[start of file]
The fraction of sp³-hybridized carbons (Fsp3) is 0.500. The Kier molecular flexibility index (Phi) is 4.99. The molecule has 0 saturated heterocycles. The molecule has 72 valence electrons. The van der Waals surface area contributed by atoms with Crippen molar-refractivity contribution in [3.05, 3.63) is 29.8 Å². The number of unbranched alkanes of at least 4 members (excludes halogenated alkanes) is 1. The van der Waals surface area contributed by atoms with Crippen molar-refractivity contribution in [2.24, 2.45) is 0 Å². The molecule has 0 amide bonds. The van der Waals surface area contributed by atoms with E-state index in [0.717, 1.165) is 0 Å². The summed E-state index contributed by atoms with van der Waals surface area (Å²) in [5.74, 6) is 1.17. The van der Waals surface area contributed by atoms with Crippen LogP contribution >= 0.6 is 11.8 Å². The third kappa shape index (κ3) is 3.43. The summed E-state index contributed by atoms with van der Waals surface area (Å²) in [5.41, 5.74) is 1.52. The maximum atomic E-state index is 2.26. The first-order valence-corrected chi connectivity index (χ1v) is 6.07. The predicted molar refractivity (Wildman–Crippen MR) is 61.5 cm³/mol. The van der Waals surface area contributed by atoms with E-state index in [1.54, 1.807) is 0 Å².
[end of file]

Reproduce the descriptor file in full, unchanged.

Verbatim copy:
The fraction of sp³-hybridized carbons (Fsp3) is 0.500. The Kier molecular flexibility index (Phi) is 4.99. The molecule has 0 saturated heterocycles. The molecule has 72 valence electrons. The van der Waals surface area contributed by atoms with Crippen molar-refractivity contribution in [3.05, 3.63) is 29.8 Å². The number of unbranched alkanes of at least 4 members (excludes halogenated alkanes) is 1. The van der Waals surface area contributed by atoms with Crippen molar-refractivity contribution in [2.24, 2.45) is 0 Å². The molecule has 0 amide bonds. The van der Waals surface area contributed by atoms with E-state index in [0.717, 1.165) is 0 Å². The summed E-state index contributed by atoms with van der Waals surface area (Å²) in [5.74, 6) is 1.17. The van der Waals surface area contributed by atoms with Crippen LogP contribution >= 0.6 is 11.8 Å². The third kappa shape index (κ3) is 3.43. The summed E-state index contributed by atoms with van der Waals surface area (Å²) in [5.41, 5.74) is 1.52. The maximum atomic E-state index is 2.26. The first-order valence-corrected chi connectivity index (χ1v) is 6.07. The predicted molar refractivity (Wildman–Crippen MR) is 61.5 cm³/mol. The van der Waals surface area contributed by atoms with E-state index in [1.54, 1.807) is 0 Å².